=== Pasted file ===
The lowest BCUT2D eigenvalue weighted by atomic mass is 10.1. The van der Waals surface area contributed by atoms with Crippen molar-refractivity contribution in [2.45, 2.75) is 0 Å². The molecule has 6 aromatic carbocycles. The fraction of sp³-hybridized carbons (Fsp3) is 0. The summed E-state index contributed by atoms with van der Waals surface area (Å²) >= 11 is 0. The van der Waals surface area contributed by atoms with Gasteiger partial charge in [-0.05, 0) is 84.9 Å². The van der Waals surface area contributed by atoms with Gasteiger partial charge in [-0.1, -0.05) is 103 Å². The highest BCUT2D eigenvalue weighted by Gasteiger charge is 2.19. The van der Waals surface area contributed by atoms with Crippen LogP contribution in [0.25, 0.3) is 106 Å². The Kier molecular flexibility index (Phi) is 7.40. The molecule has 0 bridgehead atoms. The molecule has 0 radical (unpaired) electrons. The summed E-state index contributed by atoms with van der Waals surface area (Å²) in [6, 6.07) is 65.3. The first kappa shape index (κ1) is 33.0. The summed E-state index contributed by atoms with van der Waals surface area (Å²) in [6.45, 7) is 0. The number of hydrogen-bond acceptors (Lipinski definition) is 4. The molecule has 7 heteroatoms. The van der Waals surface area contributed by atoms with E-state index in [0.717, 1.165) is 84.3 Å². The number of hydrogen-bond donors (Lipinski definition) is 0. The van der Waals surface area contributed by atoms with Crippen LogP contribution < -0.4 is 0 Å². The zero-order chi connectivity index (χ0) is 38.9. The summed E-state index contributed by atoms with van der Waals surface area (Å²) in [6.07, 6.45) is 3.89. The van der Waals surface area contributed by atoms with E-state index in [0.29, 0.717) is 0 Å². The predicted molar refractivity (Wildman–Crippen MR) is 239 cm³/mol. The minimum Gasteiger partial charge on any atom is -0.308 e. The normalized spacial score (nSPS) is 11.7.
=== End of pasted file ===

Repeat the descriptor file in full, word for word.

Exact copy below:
The lowest BCUT2D eigenvalue weighted by atomic mass is 10.1. The van der Waals surface area contributed by atoms with Crippen molar-refractivity contribution in [2.45, 2.75) is 0 Å². The molecule has 6 aromatic carbocycles. The fraction of sp³-hybridized carbons (Fsp3) is 0. The summed E-state index contributed by atoms with van der Waals surface area (Å²) >= 11 is 0. The van der Waals surface area contributed by atoms with Gasteiger partial charge in [-0.05, 0) is 84.9 Å². The van der Waals surface area contributed by atoms with Gasteiger partial charge in [-0.1, -0.05) is 103 Å². The highest BCUT2D eigenvalue weighted by Gasteiger charge is 2.19. The van der Waals surface area contributed by atoms with Crippen LogP contribution in [0.25, 0.3) is 106 Å². The Kier molecular flexibility index (Phi) is 7.40. The molecule has 0 bridgehead atoms. The molecule has 0 radical (unpaired) electrons. The summed E-state index contributed by atoms with van der Waals surface area (Å²) in [6, 6.07) is 65.3. The first kappa shape index (κ1) is 33.0. The summed E-state index contributed by atoms with van der Waals surface area (Å²) in [6.45, 7) is 0. The number of hydrogen-bond acceptors (Lipinski definition) is 4. The molecule has 7 heteroatoms. The van der Waals surface area contributed by atoms with E-state index in [0.717, 1.165) is 84.3 Å². The number of hydrogen-bond donors (Lipinski definition) is 0. The van der Waals surface area contributed by atoms with Crippen LogP contribution < -0.4 is 0 Å². The zero-order chi connectivity index (χ0) is 38.9. The summed E-state index contributed by atoms with van der Waals surface area (Å²) in [6.07, 6.45) is 3.89. The van der Waals surface area contributed by atoms with E-state index in [0.29, 0.717) is 0 Å². The predicted molar refractivity (Wildman–Crippen MR) is 239 cm³/mol. The minimum Gasteiger partial charge on any atom is -0.308 e. The normalized spacial score (nSPS) is 11.7.